European Commission approves German scheme to cut cost of rail
The European Commission has approved the German aid scheme meant to compensate rail freight operators for up to 45 per cent of their track access charges. The scheme will support rail freight operators in Germany and effectively encourage a shift to rail, the commission concluded.
Commissioner Margrethe Vestager in charge of competition policy, said: “Promoting the shift of freight transport from road to rail is one of many measures that Europe needs to take to help improve reduce our environmental footprint. The German aid scheme does exactly that – it supports this shift, ensures benefits are passed to customers and will contribute to meeting the EU’s environmental and transport objectives, without unduly distorting competition”.
The scheme is called TraFöG, translated ‘price support for freight traffic’. The track access charges will be reduced by more than 45 per cent in Germany from 1 July 2018, retroactively. To this end, the ministry supports the sector with a budget of 375 million Euros per calendar year, a fund available until 30 June 2023 and evaluated in 2021.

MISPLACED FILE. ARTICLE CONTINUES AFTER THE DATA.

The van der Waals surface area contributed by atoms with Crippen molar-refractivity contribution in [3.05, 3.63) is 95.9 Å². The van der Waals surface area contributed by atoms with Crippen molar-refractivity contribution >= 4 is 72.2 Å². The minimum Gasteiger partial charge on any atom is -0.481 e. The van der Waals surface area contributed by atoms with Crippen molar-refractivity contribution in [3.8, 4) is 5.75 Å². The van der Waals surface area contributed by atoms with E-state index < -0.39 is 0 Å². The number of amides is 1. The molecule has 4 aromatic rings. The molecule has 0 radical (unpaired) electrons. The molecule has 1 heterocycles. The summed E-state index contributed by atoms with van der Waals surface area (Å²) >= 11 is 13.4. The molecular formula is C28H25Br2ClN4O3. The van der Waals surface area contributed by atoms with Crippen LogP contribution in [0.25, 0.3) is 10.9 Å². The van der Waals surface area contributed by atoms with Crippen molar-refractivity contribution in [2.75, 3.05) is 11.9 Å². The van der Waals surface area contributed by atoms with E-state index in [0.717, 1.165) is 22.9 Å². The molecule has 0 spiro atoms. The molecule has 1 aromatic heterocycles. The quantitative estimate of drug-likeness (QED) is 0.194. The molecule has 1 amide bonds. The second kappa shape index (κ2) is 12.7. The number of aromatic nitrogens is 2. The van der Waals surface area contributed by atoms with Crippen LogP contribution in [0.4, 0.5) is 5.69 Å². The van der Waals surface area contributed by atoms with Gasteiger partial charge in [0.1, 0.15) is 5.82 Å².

The German Federal Ministry for Transport and Digital Infrastructure (BMVI), DB Netze and the Eisenbahn-Bundesamt (EBA) presented the German incentive scheme for freight operators on 5 September this year, when it was in the final phase for notification to the European Commission.
It is expected that the rail freight operators benefiting from the scheme will pass on the benefits of the aid to their customers, i.e., the freight shippers, through lower prices. Rail freight operators will be obliged to inform their customers of the fact that their track access charges have been significantly reduced, the commission pointed out.
“The Commission found that the scheme is beneficial for the environment and for mobility as it supports rail transport, which is less polluting than road transport, while also decreasing road congestion. The Commission also found that the measure is proportionate and necessary to achieve the objective pursued, namely to support the modal shift from road to rail.”